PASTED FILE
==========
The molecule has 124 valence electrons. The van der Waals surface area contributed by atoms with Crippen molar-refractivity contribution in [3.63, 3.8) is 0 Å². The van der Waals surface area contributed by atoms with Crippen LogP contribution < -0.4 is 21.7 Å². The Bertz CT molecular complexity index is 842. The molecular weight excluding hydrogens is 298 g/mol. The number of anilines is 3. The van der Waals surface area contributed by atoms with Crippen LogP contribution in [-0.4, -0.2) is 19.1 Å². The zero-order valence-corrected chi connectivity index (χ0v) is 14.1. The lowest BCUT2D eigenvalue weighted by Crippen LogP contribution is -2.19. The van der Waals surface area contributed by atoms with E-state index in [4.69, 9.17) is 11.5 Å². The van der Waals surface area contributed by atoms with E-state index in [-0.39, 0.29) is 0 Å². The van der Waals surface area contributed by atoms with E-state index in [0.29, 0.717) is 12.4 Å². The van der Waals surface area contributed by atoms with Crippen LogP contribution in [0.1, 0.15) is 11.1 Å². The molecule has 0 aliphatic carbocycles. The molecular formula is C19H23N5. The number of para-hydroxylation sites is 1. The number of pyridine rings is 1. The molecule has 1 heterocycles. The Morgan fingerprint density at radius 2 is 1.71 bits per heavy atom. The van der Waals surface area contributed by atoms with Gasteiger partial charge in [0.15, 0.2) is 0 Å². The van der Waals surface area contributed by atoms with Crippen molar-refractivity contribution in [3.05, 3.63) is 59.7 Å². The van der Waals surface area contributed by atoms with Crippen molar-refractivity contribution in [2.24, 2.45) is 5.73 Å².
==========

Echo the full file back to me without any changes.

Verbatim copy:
The molecule has 124 valence electrons. The van der Waals surface area contributed by atoms with Crippen molar-refractivity contribution in [3.63, 3.8) is 0 Å². The van der Waals surface area contributed by atoms with Crippen LogP contribution < -0.4 is 21.7 Å². The Bertz CT molecular complexity index is 842. The molecular weight excluding hydrogens is 298 g/mol. The number of anilines is 3. The van der Waals surface area contributed by atoms with Crippen LogP contribution in [-0.4, -0.2) is 19.1 Å². The zero-order valence-corrected chi connectivity index (χ0v) is 14.1. The lowest BCUT2D eigenvalue weighted by Crippen LogP contribution is -2.19. The van der Waals surface area contributed by atoms with E-state index in [4.69, 9.17) is 11.5 Å². The van der Waals surface area contributed by atoms with E-state index in [-0.39, 0.29) is 0 Å². The van der Waals surface area contributed by atoms with E-state index in [0.29, 0.717) is 12.4 Å². The van der Waals surface area contributed by atoms with Crippen LogP contribution in [0.1, 0.15) is 11.1 Å². The molecule has 0 aliphatic carbocycles. The molecular formula is C19H23N5. The number of para-hydroxylation sites is 1. The number of pyridine rings is 1. The molecule has 1 heterocycles. The Morgan fingerprint density at radius 2 is 1.71 bits per heavy atom. The van der Waals surface area contributed by atoms with Gasteiger partial charge in [0.15, 0.2) is 0 Å². The van der Waals surface area contributed by atoms with Crippen molar-refractivity contribution in [3.05, 3.63) is 59.7 Å². The van der Waals surface area contributed by atoms with Crippen molar-refractivity contribution in [2.24, 2.45) is 5.73 Å².